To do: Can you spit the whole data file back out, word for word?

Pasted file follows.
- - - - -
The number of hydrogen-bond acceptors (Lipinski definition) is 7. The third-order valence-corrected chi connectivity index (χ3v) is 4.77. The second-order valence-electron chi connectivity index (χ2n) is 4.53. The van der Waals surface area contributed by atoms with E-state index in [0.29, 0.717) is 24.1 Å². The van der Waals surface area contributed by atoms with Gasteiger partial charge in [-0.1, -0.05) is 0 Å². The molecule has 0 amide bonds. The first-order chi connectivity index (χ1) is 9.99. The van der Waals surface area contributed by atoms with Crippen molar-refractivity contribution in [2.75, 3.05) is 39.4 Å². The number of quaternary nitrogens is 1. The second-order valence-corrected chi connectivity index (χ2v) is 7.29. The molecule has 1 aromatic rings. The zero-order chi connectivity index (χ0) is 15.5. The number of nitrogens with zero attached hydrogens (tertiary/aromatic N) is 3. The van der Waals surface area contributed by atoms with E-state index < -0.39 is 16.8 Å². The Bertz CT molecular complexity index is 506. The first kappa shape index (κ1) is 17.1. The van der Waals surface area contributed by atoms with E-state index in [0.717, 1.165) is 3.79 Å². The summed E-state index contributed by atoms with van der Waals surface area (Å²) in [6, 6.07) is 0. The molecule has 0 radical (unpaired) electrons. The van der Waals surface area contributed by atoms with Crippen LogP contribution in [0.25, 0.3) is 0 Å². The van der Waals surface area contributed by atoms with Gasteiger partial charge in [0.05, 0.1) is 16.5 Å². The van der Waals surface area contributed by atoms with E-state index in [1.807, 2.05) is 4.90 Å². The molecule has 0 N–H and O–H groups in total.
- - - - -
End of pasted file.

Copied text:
The number of hydrogen-bond acceptors (Lipinski definition) is 7. The third-order valence-corrected chi connectivity index (χ3v) is 4.77. The second-order valence-electron chi connectivity index (χ2n) is 4.53. The van der Waals surface area contributed by atoms with E-state index in [0.29, 0.717) is 24.1 Å². The van der Waals surface area contributed by atoms with Gasteiger partial charge in [-0.1, -0.05) is 0 Å². The molecule has 0 amide bonds. The first-order chi connectivity index (χ1) is 9.99. The van der Waals surface area contributed by atoms with Crippen molar-refractivity contribution in [2.75, 3.05) is 39.4 Å². The number of quaternary nitrogens is 1. The second-order valence-corrected chi connectivity index (χ2v) is 7.29. The molecule has 1 aromatic rings. The zero-order chi connectivity index (χ0) is 15.5. The number of nitrogens with zero attached hydrogens (tertiary/aromatic N) is 3. The van der Waals surface area contributed by atoms with E-state index < -0.39 is 16.8 Å². The Bertz CT molecular complexity index is 506. The first kappa shape index (κ1) is 17.1. The van der Waals surface area contributed by atoms with E-state index in [0.717, 1.165) is 3.79 Å². The summed E-state index contributed by atoms with van der Waals surface area (Å²) in [6, 6.07) is 0. The molecule has 0 radical (unpaired) electrons. The van der Waals surface area contributed by atoms with Crippen LogP contribution in [0.25, 0.3) is 0 Å². The van der Waals surface area contributed by atoms with Gasteiger partial charge in [0.05, 0.1) is 16.5 Å². The van der Waals surface area contributed by atoms with E-state index in [1.807, 2.05) is 4.90 Å². The molecule has 0 N–H and O–H groups in total.